Munker-White Illusion and Bezold effect

Munker-White Illusion is an optical illusion illustrating the fact that the same target luminance can elicit different perceptions of brightness in different contexts. .
The Bezold effect is an optical illusion: A color may appear different depending on its relation to adjacent colors.


 

Munker-White Illusion

White's illusion is an optical illusion illustrating the fact that the same target luminance can elicit different perceptions of brightness in different contexts. White's illusion is sometimes combined with the Munker illusion (a similar illusion that uses colors instead of grayscale) and referred to as the "Munker-White" illusion. (New World Encyclopedia)

White Illusion

White's illusion is an optical illusion illustrating the fact that the same target luminance can elicit different perceptions of brightness in different contextes. (New World Encyclopedia)

White Illusion

Rectangle on the right, look much darker than the rectangle on the left. However, Both rectangles reflect the same amount of light.
Description: White's illusion is made up of a series of black and white horizontal bars. On one side, shorter gray bars cover the black bars; on the other side, they cover the white bars. When observing the image, it appears as though the gray bars surrounded by white stripes are definitively lighter than the gray bars surrounded by black stripes. In addition to appearing lighter, the gray bars surrounded by white also appear to be brighter, or of higher luminance. (New World Encyclopedia)

Munker Illusion

Munker illusion is a similar illusion that uses colors instead of grayscale.

Munker-White Illusion

Note, that although the blue rectangles are all of equal luminance, the brightness of the blue rectangles appear to shift toward the brightness of the top and bottom bordering stripes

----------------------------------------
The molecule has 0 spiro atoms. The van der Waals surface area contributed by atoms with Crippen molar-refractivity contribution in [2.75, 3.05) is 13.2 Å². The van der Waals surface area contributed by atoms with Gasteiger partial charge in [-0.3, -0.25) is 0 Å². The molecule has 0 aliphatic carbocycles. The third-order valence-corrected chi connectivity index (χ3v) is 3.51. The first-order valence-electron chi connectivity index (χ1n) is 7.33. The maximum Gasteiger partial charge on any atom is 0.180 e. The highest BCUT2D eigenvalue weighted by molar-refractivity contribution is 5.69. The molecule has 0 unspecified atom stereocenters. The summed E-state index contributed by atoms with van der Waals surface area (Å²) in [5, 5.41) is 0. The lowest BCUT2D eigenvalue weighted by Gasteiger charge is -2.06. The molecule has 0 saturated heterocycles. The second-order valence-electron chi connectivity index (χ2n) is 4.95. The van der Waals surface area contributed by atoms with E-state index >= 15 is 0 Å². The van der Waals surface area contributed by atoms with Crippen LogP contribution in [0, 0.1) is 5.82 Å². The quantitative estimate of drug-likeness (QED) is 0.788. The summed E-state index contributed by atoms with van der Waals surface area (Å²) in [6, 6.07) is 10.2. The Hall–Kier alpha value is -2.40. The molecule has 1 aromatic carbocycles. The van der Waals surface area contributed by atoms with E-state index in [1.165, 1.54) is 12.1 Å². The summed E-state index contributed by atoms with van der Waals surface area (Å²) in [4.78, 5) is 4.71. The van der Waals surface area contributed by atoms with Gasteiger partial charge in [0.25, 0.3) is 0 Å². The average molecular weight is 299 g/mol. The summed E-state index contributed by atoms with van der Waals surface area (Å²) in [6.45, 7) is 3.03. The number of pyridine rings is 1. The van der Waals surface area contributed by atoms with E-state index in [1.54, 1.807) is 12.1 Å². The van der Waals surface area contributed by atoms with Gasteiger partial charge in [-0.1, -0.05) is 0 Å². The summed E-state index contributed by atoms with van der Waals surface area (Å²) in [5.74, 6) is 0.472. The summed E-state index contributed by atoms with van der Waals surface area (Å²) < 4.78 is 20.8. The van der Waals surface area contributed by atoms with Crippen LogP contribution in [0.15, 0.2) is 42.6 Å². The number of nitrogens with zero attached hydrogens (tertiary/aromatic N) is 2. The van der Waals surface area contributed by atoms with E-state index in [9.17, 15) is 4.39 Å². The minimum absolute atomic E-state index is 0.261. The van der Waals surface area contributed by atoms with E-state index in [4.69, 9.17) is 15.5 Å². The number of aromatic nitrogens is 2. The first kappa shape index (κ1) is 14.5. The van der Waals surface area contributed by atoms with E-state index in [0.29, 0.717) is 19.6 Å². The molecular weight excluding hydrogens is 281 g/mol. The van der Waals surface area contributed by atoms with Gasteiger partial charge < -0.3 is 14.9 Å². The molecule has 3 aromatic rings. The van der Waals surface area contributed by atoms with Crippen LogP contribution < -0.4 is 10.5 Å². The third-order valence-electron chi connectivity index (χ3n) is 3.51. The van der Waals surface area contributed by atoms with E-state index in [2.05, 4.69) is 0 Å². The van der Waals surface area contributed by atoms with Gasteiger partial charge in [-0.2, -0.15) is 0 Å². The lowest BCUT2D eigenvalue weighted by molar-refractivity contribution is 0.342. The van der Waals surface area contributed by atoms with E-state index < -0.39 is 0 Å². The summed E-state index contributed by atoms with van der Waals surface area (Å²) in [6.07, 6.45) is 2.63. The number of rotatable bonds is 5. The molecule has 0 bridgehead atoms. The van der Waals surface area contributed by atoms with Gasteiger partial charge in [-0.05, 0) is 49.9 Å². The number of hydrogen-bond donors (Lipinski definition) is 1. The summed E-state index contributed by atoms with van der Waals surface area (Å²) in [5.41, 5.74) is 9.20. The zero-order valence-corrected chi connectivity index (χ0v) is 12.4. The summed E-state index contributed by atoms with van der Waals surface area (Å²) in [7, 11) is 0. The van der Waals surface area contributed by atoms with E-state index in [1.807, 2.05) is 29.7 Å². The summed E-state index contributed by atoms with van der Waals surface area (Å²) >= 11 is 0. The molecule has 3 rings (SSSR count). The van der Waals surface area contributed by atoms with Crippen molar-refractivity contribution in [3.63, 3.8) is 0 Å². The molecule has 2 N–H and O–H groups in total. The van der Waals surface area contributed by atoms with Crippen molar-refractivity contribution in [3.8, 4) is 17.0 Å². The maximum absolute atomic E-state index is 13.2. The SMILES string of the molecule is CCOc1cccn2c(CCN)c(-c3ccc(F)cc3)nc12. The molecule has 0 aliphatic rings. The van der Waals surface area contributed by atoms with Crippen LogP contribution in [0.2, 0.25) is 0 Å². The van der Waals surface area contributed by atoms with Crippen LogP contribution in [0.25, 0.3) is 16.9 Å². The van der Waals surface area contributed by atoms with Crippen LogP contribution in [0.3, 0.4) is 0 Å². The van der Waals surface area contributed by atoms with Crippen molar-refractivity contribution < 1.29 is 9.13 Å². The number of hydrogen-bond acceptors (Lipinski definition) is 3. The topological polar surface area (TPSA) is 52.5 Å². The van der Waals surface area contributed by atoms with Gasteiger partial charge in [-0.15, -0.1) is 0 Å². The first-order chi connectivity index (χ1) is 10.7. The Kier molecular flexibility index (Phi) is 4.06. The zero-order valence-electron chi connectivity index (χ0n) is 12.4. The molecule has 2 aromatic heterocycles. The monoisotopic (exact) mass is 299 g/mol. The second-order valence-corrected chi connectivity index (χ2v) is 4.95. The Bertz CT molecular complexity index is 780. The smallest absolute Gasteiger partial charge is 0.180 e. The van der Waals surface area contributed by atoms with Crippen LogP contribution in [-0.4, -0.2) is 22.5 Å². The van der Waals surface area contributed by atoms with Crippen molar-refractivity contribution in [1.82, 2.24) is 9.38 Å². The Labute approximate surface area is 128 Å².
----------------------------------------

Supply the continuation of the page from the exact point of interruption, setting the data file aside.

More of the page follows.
White's Illusion   Munker-White Illusion  

The black bars are removed with the Photoshop Elements' Magic Wand tool.
White's Illusion   Munker-White Illusion  



Bezold effect

The Bezold effect was first discovered by a German professor of meteorology, Wilhelm von Bezold (1837-1907), who discovered that a color may appear different depending on its relation to adjacent colors. Bezold discovered that contrary to the already established finding of "simultaneous color contrast" in which a color takes on the complimentary hue and contrasting brightness of its surroundings, Bezold discovered that under certain circumstances a colored region will take on the same color as its surround. (New World Encyclopedia)

Bezold effect

The Bezold effect is an optical illusion, named after a German professor of meteorology, Wilhelm von Bezold (1837–1907), who discovered that a color may appear different depending on its relation to adjacent colors.

Bezold effect
Wilhelm von Bezold shows that the same red color appearing either lighter or darker depending on the color adjacent to it. The red seems lighter combined with the white, and darker combined with the black. It’s actually the same red.

Bezold effect

When looking at a specific hue, it can appear to change in appearance depending on the colors that surround it. For example, a yellow box surrounded by blue will look darker than a yellow box surrounded by red. Often, the surrounded color seems to take on a tint of the color that surrounds it; red boxes surrounded by blue will appear more bluish than those surrounded by white. The colored regions assimilate their border color; the opposite of the contrast effect often found with brightness, and also with hue. (New World Encyclopedia)

Bezold effect

 

  


Bezold effect  

The black bars are removed with the Photoshop Elements' Magic Wand tool.
Bezold effect